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Here’s the pitch: a quirky comedy about octogenarians who set up their own lingerie business. Target audience: the 50-plus demographic.
What sounds like a recipe for boxoffice disaster is the idea behind the most successful Swiss film in a generation.
Bettina Oberli’s “Late Bloomers,” Switzerland’s official entry for the foreign-language Oscar, has turned traditional boxoffice wisdom on its head.
Since opening early this year, the film has sold about 610,000 tickets — a massive figure in a country with a population of just 7.5 million and the best result for a Swiss film in 25 years.
The film’s recent free-TV premiere broke all records, grabbing an unheard of 58% market share.
“Late Bloomers” has managed this by targeting that most neglected of cinemagoers — the elderly.
“When the film opened, it was the older generation who came out first to see it,” says Katrin Muff of “Late Bloomers” producers Catpics. “My grandmother saw the film. She’s 95. I don’t know when the last time was she went to a movie. It was the 50-plus audience, a huge part of the (Swiss) population, which wanted to see this movie. I think we showed that it is possible to mobilize this segment of the population to go to the movies.”
It was only after “Late Bloomers” became a massive hit that the younger generation decided to check it out — an exact reversal of a traditional release.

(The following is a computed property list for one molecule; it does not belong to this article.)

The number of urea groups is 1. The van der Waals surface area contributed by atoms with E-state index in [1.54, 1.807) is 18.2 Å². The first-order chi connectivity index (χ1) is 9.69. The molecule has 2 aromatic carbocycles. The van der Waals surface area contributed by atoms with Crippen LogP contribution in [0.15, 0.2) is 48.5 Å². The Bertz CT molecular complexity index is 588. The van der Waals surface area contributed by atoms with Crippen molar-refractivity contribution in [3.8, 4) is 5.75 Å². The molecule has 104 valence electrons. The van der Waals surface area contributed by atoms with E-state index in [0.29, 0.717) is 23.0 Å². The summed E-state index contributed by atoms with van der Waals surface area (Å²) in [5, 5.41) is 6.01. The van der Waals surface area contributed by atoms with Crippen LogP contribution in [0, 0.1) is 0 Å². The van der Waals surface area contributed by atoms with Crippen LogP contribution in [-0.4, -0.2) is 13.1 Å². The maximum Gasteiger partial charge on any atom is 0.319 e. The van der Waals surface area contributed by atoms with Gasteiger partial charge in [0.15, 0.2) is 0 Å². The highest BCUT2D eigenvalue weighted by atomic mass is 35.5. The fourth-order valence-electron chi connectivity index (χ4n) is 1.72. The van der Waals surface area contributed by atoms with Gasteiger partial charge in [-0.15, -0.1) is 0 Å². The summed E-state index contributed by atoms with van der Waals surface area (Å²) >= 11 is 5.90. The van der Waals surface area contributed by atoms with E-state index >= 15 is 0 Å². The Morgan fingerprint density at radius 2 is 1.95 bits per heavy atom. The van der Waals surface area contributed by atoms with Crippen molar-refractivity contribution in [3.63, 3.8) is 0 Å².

The film stars a Swiss acting institution — 87-year-old Stephanie Glasner. She plays Martha, a plucky retiree who stirs up things in her conservative Alpine village when she decides to fulfill a lifelong dream and open a shop selling homemade lingerie.
For director Oberli, “Late Bloomers” is a tribute to her grandmother and the generation of Swiss women “who dedicated their life to their husbands and followed strict social rules. … The film focuses on what might happen if these old feisty women dare to follow their hearts, doing what pleases them and breaking social conventions.”
Oberli’s film has set off a mini grey revolution in tiny, traditional Switzerland. The film’s German title — “Die Herbstzeitlosen” — named after an alpine flower that first blooms in late autumn — has become a catch phrase.
“You have all these women now, starting from around 60 years old, who go around saying ‘I’m a Herbstzeitlose,’ ” Muff says. “It’s their way of saying, ‘I might be old but I’ve still got it.’ ”
After winning over Switzerland’s granny generation, the producers of “Late Bloomers” are now hoping the film’s grey power will appeal to another audience of aging film lovers: Academy voters.
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